In 2019, the number of drug-related death reached over 70,000 in America. According to the CDC, an estimated 70% of those deaths were linked to opioid abuse.
If you or a loved one struggles with opioid addiction, you’ve come to the right place. We often hear about the opioid epidemic in broad terms, but that doesn’t always answer our questions about individual opioids, the effects opioids have on the brain and body, and how we can overcome opioid addiction.
Oftentimes, the first step in overcoming addiction isn’t just admitting that addiction is present. It’s also understanding how that addiction works and why.
Read on to learn more about opioids and begin the journey to recovery today.
What Opioids Do to the Brain and Body
Opioids are a class of drugs that have pain-relieving properties. Opioids are highly euphoric and often sold as “street drugs” — the most common heroin.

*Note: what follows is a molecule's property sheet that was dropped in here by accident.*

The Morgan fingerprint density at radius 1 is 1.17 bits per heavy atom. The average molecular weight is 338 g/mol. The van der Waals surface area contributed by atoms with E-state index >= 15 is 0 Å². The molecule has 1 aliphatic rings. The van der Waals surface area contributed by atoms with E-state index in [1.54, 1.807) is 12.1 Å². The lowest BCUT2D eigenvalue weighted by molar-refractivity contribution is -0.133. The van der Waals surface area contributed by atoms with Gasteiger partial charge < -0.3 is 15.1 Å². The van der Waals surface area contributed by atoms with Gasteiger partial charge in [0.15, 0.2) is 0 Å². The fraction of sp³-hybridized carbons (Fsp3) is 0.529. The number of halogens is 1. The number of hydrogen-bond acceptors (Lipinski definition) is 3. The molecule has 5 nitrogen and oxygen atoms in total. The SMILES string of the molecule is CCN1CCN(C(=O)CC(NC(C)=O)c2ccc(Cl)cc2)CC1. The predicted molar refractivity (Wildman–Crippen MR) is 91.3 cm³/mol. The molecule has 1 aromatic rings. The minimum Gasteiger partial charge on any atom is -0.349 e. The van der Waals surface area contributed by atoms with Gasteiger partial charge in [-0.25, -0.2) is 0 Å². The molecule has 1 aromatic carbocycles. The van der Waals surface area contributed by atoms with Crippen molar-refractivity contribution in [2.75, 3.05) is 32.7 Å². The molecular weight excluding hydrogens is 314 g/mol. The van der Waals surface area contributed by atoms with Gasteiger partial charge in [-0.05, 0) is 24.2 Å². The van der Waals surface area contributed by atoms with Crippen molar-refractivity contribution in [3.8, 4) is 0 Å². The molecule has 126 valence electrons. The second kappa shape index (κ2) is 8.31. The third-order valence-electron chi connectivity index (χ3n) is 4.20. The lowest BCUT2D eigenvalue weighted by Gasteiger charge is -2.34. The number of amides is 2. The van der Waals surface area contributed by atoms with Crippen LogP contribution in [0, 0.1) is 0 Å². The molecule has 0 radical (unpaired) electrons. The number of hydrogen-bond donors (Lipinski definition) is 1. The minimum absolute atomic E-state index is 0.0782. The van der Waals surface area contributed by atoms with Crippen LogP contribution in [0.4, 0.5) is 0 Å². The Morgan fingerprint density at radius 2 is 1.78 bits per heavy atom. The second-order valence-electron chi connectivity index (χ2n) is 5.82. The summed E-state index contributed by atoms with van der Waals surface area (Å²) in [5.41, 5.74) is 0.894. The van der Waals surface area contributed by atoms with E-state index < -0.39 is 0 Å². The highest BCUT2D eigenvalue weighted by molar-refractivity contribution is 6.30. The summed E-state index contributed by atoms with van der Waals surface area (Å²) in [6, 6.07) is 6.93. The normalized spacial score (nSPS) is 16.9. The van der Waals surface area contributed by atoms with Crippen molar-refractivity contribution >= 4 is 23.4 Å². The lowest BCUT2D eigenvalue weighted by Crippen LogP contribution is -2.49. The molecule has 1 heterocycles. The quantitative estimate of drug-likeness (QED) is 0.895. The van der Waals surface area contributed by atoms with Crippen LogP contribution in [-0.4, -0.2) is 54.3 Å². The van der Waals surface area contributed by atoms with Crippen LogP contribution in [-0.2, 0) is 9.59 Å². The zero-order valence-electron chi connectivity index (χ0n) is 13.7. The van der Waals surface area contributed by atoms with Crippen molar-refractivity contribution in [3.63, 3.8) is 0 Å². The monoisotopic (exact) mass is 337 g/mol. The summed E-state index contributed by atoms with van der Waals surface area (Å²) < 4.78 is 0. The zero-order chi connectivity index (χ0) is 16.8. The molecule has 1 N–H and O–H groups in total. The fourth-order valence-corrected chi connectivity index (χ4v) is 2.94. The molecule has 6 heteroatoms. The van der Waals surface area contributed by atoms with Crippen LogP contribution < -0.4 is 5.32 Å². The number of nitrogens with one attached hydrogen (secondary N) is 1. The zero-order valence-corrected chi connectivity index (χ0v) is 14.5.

However, many people are introduced to the feeling of opioids through prescription medications. These medications (commonly codeine, hydrocodone, and morphine) are given to people after surgeries, chronic pain, or even sore throats.
They work very well for this as the brain has natural opioid receptors. When opioids are introduced into your system, they act on these receptors to block feelings of pain.
In addition, opioids produce the neurochemical dopamine, which is associated with feelings of pleasure and euphoria.
Because of the connection opioids have to dopamine release, it is easy for people to form a chemical dependency when taking opioids. Our brains are constantly looking for ways to release those feel-good neurochemicals because dopamine plays a large role in the brain’s reward system.
This can too easily cause us to seek dopamine release through opioid use over and over again. In fact, prolonged usage of opioids can cause the body to suppress the natural production of dopamine and other endorphins.
Unfortunately, many individuals do not realize they have formed this dependency until they experience symptoms of withdrawal or begin taking larger quantities of opioids to produce the same results.